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Abstract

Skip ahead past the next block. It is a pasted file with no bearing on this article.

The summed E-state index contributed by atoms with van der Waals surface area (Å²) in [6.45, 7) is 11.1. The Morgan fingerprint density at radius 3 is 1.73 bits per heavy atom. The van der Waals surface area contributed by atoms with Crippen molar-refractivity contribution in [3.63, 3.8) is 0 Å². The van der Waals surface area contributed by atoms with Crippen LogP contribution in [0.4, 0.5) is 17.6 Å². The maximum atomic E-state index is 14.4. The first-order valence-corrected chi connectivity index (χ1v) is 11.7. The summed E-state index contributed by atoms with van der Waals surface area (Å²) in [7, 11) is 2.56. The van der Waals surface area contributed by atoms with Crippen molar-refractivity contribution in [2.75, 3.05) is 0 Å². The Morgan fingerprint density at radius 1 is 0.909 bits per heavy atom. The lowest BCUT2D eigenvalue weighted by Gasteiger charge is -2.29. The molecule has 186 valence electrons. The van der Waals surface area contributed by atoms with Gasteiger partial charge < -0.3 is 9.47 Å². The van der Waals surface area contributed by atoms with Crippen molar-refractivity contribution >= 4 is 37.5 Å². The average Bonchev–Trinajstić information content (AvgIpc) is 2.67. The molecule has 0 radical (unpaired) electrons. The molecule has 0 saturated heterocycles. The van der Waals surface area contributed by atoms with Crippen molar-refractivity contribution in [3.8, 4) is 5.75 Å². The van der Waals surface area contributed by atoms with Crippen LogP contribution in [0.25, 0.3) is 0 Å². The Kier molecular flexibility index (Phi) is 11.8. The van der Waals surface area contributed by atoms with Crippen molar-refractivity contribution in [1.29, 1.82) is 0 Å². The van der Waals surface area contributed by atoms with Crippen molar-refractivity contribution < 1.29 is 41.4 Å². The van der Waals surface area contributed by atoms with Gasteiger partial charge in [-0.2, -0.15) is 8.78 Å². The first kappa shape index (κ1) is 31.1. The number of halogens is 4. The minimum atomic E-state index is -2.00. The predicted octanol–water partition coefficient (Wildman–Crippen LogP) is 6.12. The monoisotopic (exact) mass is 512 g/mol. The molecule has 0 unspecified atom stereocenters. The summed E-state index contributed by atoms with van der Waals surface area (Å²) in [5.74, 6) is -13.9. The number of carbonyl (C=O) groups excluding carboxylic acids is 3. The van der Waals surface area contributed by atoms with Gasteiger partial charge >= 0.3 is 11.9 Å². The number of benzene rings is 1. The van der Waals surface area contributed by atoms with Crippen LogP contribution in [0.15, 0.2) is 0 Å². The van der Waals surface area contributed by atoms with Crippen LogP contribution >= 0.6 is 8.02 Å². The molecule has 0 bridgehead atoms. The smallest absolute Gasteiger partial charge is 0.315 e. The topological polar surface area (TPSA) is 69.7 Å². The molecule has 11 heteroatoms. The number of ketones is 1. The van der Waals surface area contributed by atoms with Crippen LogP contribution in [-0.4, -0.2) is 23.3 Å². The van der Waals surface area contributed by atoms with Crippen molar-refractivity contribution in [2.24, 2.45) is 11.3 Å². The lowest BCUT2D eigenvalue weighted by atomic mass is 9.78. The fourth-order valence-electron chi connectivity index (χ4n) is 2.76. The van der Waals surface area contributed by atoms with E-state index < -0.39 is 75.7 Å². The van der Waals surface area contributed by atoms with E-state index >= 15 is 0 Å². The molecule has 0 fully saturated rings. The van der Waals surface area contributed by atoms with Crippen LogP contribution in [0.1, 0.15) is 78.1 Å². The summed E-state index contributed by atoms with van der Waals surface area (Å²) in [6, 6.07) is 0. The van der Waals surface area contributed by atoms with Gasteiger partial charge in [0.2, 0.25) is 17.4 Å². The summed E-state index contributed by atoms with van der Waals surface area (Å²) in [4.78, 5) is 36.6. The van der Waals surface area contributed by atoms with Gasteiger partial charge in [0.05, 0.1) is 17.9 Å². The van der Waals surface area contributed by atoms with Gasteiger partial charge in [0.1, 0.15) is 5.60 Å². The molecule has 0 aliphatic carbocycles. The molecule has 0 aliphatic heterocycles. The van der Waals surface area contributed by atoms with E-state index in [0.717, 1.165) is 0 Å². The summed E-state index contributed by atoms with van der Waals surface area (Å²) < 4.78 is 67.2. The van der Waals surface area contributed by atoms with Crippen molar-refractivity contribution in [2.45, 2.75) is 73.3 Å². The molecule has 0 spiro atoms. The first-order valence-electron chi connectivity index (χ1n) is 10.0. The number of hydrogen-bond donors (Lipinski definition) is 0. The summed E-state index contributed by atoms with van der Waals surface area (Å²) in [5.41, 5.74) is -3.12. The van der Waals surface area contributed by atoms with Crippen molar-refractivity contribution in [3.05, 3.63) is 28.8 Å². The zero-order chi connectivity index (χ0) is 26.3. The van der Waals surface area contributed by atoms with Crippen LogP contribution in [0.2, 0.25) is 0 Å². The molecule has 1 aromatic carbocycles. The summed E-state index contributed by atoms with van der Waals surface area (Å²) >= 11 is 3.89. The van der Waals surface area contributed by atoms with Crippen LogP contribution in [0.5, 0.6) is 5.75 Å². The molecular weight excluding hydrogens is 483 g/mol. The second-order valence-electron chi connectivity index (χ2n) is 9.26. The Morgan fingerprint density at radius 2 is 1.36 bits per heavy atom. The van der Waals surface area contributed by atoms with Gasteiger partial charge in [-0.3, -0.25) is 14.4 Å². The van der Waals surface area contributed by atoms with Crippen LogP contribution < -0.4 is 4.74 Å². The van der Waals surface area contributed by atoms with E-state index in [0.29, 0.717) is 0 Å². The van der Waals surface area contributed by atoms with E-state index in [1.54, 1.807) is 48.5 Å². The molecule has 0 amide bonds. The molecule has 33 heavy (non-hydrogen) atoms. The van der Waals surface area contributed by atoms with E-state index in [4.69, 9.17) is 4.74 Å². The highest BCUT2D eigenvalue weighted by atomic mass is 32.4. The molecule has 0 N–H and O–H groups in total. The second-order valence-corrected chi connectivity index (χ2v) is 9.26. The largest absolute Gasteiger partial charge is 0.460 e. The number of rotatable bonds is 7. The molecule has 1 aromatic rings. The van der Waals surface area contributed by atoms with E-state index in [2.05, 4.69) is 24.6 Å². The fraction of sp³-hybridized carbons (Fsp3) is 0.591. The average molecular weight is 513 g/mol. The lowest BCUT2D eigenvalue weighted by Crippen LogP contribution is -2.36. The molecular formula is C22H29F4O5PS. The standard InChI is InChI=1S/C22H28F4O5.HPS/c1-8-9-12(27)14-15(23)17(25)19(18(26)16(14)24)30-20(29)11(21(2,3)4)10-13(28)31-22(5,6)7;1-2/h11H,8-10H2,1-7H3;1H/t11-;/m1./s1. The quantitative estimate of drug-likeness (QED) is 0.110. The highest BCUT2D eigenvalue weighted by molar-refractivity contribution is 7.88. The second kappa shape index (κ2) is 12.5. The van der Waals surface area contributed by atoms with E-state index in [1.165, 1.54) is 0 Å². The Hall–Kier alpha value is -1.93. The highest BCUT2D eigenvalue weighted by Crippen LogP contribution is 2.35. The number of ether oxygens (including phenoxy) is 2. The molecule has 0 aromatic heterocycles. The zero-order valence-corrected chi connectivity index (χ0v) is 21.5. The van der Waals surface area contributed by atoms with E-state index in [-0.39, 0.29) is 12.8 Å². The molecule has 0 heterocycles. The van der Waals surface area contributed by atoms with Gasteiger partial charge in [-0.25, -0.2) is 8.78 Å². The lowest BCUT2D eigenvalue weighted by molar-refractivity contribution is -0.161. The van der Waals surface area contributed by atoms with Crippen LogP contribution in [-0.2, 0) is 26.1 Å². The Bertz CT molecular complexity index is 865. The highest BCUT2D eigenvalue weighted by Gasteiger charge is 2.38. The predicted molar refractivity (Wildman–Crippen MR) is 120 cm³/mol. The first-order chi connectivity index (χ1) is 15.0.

Garbage will always ultimately be the government's problem. Evolving environmental standards and state and federal policies will continue to require reasoned responses from local governments and municipal solid waste flow control is a vital cog in many jurisdictions' solid waste management solutions. Without flow control of some form, governments' ability to plan and provide for the most environmentally sound and economically acceptable solutions will wane, leaving the public vulnerable to the vagaries of a private market that does not have a duty to protect the public health and safety. The Carbone decision has blunted one of the local governments chief weapons-legislative flow control-and it appears Congress will not supply an adequate answer for many solid waste systems. More than ever, alternatives to legislative flow control will be needed to enable municipalities to fulfill their solid waste duties, to comply with federal and state mandates, and to provide workable, environmentally-sound, long-term solid waste programs serving the interests of the public health and safety. Local governments must act soon by examining these options and deciding which will best serve the public.

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